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Strange days. California goes dark, passing a raft of civilian disarmament laws that bring new meaning to the word “infringe.” Colorado voters recall two politicians for their pro-gun control votes, re-invigorating The People of the Gun. And the Rabbi posts a gun safety video featuring my second ex-wife; a self-defense tip filmed before everything went to hell (marriage-wise). Still you gotta laff, mate. I mean, guess who was behind the camera? Dummy gun or dummy me? Yes. Click here for more ballistic bon mots at Armed ResponseTraining.

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  1. Notice how she took her finger off the trigger as soon as she was alerted to the problem… Notice how she corrected the direction when it was pointed at her side as soon as she was alerted to the problem.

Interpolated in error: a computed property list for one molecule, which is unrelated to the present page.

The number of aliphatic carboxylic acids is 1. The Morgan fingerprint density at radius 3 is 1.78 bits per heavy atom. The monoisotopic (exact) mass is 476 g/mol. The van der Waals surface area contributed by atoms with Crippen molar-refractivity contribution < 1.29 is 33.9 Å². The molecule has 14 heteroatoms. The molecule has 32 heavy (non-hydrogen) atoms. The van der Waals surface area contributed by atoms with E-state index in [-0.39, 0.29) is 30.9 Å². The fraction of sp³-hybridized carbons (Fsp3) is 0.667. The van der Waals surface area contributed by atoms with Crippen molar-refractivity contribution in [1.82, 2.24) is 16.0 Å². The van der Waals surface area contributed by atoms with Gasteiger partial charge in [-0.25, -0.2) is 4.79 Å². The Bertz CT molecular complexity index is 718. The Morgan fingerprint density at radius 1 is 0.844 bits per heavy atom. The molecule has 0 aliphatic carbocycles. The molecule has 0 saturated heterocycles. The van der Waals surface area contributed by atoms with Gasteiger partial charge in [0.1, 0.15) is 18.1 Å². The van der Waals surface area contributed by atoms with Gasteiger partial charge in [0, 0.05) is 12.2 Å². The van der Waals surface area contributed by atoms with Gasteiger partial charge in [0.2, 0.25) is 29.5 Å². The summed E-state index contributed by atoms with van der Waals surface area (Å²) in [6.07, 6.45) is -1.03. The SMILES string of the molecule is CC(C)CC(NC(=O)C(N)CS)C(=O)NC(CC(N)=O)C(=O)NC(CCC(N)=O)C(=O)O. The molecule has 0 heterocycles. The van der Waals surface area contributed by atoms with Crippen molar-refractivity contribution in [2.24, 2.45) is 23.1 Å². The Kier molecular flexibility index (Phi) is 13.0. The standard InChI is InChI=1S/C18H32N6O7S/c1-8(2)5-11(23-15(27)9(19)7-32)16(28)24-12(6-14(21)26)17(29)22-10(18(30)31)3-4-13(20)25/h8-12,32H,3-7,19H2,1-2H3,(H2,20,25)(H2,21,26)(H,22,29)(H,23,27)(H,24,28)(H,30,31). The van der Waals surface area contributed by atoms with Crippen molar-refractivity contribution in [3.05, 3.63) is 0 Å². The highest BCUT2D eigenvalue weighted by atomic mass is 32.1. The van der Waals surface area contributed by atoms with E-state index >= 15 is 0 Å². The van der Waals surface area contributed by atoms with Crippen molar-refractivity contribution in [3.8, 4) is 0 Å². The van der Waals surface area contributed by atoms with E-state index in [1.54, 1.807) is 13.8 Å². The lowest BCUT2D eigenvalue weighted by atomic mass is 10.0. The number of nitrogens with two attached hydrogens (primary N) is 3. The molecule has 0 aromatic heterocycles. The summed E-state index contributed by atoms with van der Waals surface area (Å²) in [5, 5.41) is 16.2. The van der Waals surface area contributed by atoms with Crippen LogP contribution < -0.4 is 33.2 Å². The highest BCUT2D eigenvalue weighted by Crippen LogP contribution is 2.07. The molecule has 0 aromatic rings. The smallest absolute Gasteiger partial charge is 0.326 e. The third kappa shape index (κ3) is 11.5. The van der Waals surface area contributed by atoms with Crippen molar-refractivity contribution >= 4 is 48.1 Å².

Notice how she continued to point at the camera man even when told that she should not… and had to be redirected physically…. Any questions?

  2. THAT was (one of) the former Mrs. Farago(s)?

    Wowee. Nice Robert. Very nice.

    She must’ve had an oil-tanker full of weapons-grade crazy for you to give that up. I’ve been there.

      • I’m not torturing him. When I was in college I dated a girl who I am pretty sure went on to date a prominent member of the Philadelphia Phillies. She was insanely hot, it hurts to even think about it.

        BUT… there comes a point when you have to to a cost-benefits analysis when you’re dealing with crazy. And this chick was craaaaaaaaaaaaaaaaaaaaaaaaaazy.

        After six months of that I kicked her to the curb with extreme prejudice. Once you’re exposed to true, 100% pure crazy even the sex can’t make up for it.